January 12, 2016
1 min read

Glycemic unawareness, variability lead to severe hypoglycemia among older adults with type 1 diabetes

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Older adults with long-standing type 1 diabetes are more likely to experience a severe hypoglycemic episode with greater hypoglycemia unawareness and glucose variability, according to study findings.

“Hypoglycemia unawareness, which is associated with altered counterregulation, is more common in older adults with long-duration [type 1 diabetes] than in younger individuals or those with type 2 diabetes,” the researchers wrote. “Individuals with reduced hypoglycemia awareness are more prone to severe hypoglycemia and high morbidity and mortality, particularly in the elderly.”

Ruth S. Weinstock, MD, PhD, of the State University of New York Upstate Medical Center in Syracuse, and colleagues evaluated data from adults aged at least 60 years with type 1 diabetes for 20 years or longer who experienced at least one severe hypoglycemic event in the past 12 months (cases; n = 101) and age-matched controls with no severe hypoglycemia in the past 3 years (n = 100). Participants were recruited from 18 diabetes centers in the T1D Exchange Clinic Network. Researchers sought to determine potential contributing factors to the occurrence of severe hypoglycemia.

Ruth Weinstock

Ruth S. Weinstock

Both groups had similar mean HbA1c and mean continuous glucose monitoring levels.

Significant hypoglycemia unawareness was reported by more cases compared with controls: 43% of controls reported having symptoms when blood glucose was low compared with 11% of cases (P < .001), and 6% of controls reported never or rarely having symptoms compared with 17% of cases (P = .04). Three percent of controls reported having no symptoms until blood glucose was lower than 40 mg/dL compared with 20% of cases (P = .009).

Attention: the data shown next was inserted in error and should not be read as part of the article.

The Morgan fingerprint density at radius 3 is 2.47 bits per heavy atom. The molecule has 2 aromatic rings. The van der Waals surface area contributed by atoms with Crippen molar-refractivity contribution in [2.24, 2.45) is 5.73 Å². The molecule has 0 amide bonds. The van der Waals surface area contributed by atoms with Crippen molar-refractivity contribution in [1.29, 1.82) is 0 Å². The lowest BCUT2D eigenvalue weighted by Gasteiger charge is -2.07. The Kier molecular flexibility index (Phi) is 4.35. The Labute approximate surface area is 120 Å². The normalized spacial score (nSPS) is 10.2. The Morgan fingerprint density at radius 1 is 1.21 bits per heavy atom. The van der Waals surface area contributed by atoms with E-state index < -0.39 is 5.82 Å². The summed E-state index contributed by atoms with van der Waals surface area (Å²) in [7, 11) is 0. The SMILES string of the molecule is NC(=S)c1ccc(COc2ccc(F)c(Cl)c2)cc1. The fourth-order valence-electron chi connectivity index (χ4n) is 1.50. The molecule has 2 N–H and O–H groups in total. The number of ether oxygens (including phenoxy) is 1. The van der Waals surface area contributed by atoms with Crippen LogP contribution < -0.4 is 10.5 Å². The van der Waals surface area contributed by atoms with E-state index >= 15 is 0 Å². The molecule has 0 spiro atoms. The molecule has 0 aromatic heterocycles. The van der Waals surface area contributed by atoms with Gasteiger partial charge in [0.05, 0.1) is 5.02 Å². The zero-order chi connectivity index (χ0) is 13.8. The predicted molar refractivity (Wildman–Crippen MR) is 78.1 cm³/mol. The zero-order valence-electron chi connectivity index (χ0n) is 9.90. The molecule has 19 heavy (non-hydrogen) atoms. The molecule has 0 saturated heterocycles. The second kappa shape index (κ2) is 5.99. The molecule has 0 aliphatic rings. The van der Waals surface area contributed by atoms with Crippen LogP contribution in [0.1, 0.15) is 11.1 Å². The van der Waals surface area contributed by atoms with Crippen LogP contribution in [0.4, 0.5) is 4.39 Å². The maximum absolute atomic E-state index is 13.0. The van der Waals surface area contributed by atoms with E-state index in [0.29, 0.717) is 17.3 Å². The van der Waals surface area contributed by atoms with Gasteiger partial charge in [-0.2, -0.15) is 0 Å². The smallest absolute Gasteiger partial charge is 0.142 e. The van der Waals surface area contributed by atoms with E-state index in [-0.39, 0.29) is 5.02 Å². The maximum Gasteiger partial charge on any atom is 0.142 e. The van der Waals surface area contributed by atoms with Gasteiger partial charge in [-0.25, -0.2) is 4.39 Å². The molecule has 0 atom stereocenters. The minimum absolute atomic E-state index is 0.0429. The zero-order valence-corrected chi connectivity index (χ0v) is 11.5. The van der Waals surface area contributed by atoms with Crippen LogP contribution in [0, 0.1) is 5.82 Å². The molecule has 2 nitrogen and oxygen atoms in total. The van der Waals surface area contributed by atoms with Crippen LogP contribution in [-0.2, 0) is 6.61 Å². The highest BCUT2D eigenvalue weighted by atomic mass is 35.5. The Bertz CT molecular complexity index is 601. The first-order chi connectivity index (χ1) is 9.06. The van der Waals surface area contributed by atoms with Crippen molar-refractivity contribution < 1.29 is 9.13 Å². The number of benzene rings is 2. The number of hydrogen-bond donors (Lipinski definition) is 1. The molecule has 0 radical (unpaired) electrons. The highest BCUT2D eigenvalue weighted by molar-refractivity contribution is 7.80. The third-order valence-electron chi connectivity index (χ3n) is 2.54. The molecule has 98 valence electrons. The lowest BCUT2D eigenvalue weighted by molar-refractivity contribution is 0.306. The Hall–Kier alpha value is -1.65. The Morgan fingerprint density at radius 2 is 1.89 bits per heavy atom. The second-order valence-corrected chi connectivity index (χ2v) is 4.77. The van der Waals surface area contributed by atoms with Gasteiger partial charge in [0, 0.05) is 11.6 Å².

“Our results suggest that raising HbA1c goals in many patients will be insufficient to reduce severe hypoglycemia in this population due to the presence of hypoglycemia unawareness and increased glucose variability,” the researchers wrote. “Therefore, until an artificial pancreas or beta-cell replacement therapy becomes available, frequent home glucose measurements may be an important strategy for these patients. Other methods to reduce hypoglycemic exposure and minimize beta-blocker use should be considered. The use of current technologies, such as [continuous glucose monitoring] and threshold suspend pumps, in this population requires further study.” – by Amber Cox

Disclosure: Weinstock reports that her nonprofit employer is the site for multicenter clinical trials sponsored by AstraZeneca, Eli Lilly, GlaxoSmithKline, Johnson & Johnson and Medtronic. Please see the full study for a list of all other authors’ relevant financial disclosures.